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Colorado Citizens Against ToxicWaste Receive Citizen Excellence in Community Involvement Award

Wanda Taunton, Deputy Assistant Regional Administrator, presents the 2004 Citizens Excellence in Community Involvement Award to Jeri Fry, Co-chair of CCAT and Sara Kitchen, Spokesperson for CCAT.

Photo caption: Wanda Taunton, Deputy Assistant Regional Administrator, presents the 2004 Citizens Excellence in Community Involvement Award to Jeri Fry, Co-chair of CCAT and Sara Kitchen, Spokesperson for CCAT.

Bold. Dedicated. Inspirational. All of these words describe the efforts of Colorado Citizens Against ToxicWaste (CCAT) of Canon City, Colorado, the winner of the 2004 Citizen Excellence in Community Involvement Award. The Environmental Protection Agency (EPA) presented CCAT with this award at its annual Community Involvement Conference in Denver, Colorado on June 17.

CCAT serves as an inspirational example of what dedicated community members can achieve. In a relatively small time period, CCAT developed a multi-faceted community involvement process to implement its mission "to inform and educate the public regarding toxic and radioactive waste." To achieve its mission, CCAT holds regular public meetings to inform citizens about the Lincoln Park Study Area Superfund Site, maintains an informative Web site Exit EPA Disclaimer, frequently contributes material to local media outlets, and publishes educational flyers. CCAT also actively involved citizens in the political process by sponsoring candidate forums during election cycles, informing elected officials and regulatory authorities of pertinent developments in their community, and engaging citizens in constructive discourse.

Although CCAT's co-chairs and most of its board have full-time jobs, they spend numerous hours in the records centers of the state health department and EPA researching their position papers and educating themselves to enable them to better inform the public. The EPA awarded CCAT a $50,000 Technical Assistance Grant (TAG) to hire independent technical experts to examine existing data relevant to the site and remedy. CCAT has successfully used this grant to provide additional scrutiny of technical issues related to the site.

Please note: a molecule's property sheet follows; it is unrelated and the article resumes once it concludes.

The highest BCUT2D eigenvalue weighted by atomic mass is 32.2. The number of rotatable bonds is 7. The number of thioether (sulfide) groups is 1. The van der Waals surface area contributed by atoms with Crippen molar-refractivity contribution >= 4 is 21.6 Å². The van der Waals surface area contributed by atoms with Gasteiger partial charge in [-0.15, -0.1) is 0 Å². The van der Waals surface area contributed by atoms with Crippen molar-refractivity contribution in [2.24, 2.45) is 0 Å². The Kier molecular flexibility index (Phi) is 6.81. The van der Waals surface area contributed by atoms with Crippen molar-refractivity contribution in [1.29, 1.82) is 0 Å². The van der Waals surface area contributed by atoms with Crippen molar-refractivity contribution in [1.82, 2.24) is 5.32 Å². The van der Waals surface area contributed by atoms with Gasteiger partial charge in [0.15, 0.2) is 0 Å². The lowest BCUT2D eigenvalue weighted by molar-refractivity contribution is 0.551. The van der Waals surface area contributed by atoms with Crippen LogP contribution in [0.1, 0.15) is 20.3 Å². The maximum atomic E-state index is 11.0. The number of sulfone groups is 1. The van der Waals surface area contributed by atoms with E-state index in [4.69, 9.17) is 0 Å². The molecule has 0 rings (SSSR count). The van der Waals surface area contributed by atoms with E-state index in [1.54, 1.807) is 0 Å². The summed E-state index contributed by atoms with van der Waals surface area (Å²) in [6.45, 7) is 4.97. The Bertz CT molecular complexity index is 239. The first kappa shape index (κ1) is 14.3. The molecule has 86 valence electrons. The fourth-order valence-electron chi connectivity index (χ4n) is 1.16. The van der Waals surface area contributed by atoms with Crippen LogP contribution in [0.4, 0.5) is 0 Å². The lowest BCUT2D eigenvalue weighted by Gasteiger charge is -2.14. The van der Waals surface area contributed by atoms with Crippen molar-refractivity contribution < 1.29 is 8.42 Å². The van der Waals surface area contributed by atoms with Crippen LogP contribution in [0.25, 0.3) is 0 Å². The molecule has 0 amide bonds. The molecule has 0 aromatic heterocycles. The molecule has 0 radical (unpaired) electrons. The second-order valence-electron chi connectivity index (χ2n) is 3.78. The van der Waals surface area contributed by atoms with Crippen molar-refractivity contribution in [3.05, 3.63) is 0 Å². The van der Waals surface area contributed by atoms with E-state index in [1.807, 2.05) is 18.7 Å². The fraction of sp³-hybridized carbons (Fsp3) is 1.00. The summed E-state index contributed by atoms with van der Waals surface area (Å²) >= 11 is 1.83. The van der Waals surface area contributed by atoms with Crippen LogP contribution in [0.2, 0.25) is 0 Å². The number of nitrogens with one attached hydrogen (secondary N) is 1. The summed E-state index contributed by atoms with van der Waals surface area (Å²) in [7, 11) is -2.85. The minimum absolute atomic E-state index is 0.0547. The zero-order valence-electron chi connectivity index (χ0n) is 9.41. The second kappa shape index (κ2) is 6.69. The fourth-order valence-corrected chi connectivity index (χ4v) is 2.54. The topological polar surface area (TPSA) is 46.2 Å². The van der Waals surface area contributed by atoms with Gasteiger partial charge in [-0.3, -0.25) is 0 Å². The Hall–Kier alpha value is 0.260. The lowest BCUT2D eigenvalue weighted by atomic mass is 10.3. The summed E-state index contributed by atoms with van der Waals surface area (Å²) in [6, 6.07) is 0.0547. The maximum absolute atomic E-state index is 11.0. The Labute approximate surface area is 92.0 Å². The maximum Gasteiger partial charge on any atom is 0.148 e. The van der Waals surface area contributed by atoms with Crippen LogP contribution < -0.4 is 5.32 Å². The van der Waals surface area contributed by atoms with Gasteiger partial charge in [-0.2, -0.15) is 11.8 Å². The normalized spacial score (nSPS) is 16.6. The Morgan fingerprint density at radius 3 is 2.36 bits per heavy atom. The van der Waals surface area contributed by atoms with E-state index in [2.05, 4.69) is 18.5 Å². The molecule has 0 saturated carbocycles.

CCAT has been successful at informing the public on issues surrounding the Lincoln Park Study Area Superfund Site. For example, when a local uranium mill attempted to change its mission from processing to direct disposal of radioactive waste, CCAT alerted the public to the state health department's re-licensing process and requested that the state hold public meetings to hear citizens' concerns. As a direct result of CCAT's efforts, these concerns were codified in two Colorado State House Bills that ensure public participation in the state health department's licensing process for facilities that want to accept hazardous waste.

In addition, CCAT has assisted the EPA Site Team in developing innovative formats for government-sponsored public meetings. Through discussions with CCAT, the EPA has developed an "All Topics Considered" Public Meeting in Canon City, which features a freestyle format where citizens can present any questions or concerns to EPA officials. The site's EPA Community Involvement Coordinator is also collaborating with CCAT to establish videoconferences to focus on technical problems at the site. By using videoconferences, EPA's experts can directly converse with the community's technical-minded citizens while saving time and money for the community or EPA.

The EPA commends CCAT members for their efforts to involve the community in environmental policy discussions that directly affect local residents. Their actions will have a lasting impact on their community and the State of Colorado.

 

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